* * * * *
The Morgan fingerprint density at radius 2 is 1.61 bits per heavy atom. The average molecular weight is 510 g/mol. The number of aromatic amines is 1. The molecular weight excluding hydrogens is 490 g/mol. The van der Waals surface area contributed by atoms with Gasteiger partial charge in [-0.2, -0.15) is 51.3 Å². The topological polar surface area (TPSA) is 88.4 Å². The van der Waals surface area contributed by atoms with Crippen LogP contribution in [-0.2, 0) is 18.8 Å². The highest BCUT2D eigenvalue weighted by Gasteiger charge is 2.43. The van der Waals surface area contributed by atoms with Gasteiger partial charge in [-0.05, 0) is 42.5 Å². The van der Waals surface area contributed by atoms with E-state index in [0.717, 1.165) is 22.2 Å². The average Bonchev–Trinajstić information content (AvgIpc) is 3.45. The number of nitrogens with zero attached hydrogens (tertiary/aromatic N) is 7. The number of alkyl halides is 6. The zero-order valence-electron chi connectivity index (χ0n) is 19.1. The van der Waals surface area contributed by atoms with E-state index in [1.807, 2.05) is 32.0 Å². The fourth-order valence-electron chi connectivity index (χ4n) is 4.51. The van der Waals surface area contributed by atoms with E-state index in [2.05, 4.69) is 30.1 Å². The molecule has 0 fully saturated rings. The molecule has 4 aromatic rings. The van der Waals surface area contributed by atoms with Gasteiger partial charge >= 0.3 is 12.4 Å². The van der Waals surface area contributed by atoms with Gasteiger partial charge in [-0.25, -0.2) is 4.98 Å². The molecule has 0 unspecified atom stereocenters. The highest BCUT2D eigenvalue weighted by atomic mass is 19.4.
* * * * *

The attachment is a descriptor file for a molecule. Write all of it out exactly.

The Morgan fingerprint density at radius 2 is 1.61 bits per heavy atom. The average molecular weight is 510 g/mol. The number of aromatic amines is 1. The molecular weight excluding hydrogens is 490 g/mol. The van der Waals surface area contributed by atoms with Gasteiger partial charge in [-0.2, -0.15) is 51.3 Å². The topological polar surface area (TPSA) is 88.4 Å². The van der Waals surface area contributed by atoms with Crippen LogP contribution in [-0.2, 0) is 18.8 Å². The highest BCUT2D eigenvalue weighted by Gasteiger charge is 2.43. The van der Waals surface area contributed by atoms with Gasteiger partial charge in [-0.05, 0) is 42.5 Å². The van der Waals surface area contributed by atoms with E-state index in [0.717, 1.165) is 22.2 Å². The average Bonchev–Trinajstić information content (AvgIpc) is 3.45. The number of nitrogens with zero attached hydrogens (tertiary/aromatic N) is 7. The number of alkyl halides is 6. The zero-order valence-electron chi connectivity index (χ0n) is 19.1. The van der Waals surface area contributed by atoms with E-state index in [1.807, 2.05) is 32.0 Å². The fourth-order valence-electron chi connectivity index (χ4n) is 4.51. The van der Waals surface area contributed by atoms with E-state index in [2.05, 4.69) is 30.1 Å². The molecule has 0 fully saturated rings. The molecule has 4 aromatic rings. The van der Waals surface area contributed by atoms with Gasteiger partial charge >= 0.3 is 12.4 Å². The van der Waals surface area contributed by atoms with Gasteiger partial charge in [-0.25, -0.2) is 4.98 Å². The molecule has 0 unspecified atom stereocenters. The highest BCUT2D eigenvalue weighted by atomic mass is 19.4.